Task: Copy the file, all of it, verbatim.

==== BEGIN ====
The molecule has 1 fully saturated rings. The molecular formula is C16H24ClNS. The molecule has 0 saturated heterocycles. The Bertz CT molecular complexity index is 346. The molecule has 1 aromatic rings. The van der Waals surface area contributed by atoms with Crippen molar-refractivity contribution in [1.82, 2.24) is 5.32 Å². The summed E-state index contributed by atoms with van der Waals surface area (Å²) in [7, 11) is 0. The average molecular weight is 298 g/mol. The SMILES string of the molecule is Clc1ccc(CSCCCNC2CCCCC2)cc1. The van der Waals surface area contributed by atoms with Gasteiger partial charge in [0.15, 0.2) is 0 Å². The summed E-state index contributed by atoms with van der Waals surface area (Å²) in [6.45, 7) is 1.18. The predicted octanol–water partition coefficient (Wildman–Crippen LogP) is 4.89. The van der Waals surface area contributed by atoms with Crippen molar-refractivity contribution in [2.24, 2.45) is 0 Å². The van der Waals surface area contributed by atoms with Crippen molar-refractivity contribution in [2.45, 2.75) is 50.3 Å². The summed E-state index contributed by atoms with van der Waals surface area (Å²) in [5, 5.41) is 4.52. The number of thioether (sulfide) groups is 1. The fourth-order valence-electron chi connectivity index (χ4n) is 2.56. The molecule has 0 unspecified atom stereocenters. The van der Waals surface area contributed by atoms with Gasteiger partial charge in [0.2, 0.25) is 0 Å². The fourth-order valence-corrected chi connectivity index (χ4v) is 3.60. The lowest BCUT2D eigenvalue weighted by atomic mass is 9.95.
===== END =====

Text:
The molecule has 1 fully saturated rings. The molecular formula is C16H24ClNS. The molecule has 0 saturated heterocycles. The Bertz CT molecular complexity index is 346. The molecule has 1 aromatic rings. The van der Waals surface area contributed by atoms with Crippen molar-refractivity contribution in [1.82, 2.24) is 5.32 Å². The summed E-state index contributed by atoms with van der Waals surface area (Å²) in [7, 11) is 0. The average molecular weight is 298 g/mol. The SMILES string of the molecule is Clc1ccc(CSCCCNC2CCCCC2)cc1. The van der Waals surface area contributed by atoms with Gasteiger partial charge in [0.15, 0.2) is 0 Å². The summed E-state index contributed by atoms with van der Waals surface area (Å²) in [6.45, 7) is 1.18. The predicted octanol–water partition coefficient (Wildman–Crippen LogP) is 4.89. The van der Waals surface area contributed by atoms with Crippen molar-refractivity contribution in [2.24, 2.45) is 0 Å². The van der Waals surface area contributed by atoms with Crippen molar-refractivity contribution in [2.45, 2.75) is 50.3 Å². The summed E-state index contributed by atoms with van der Waals surface area (Å²) in [5, 5.41) is 4.52. The number of thioether (sulfide) groups is 1. The fourth-order valence-electron chi connectivity index (χ4n) is 2.56. The molecule has 0 unspecified atom stereocenters. The van der Waals surface area contributed by atoms with Gasteiger partial charge in [0.2, 0.25) is 0 Å². The fourth-order valence-corrected chi connectivity index (χ4v) is 3.60. The lowest BCUT2D eigenvalue weighted by atomic mass is 9.95.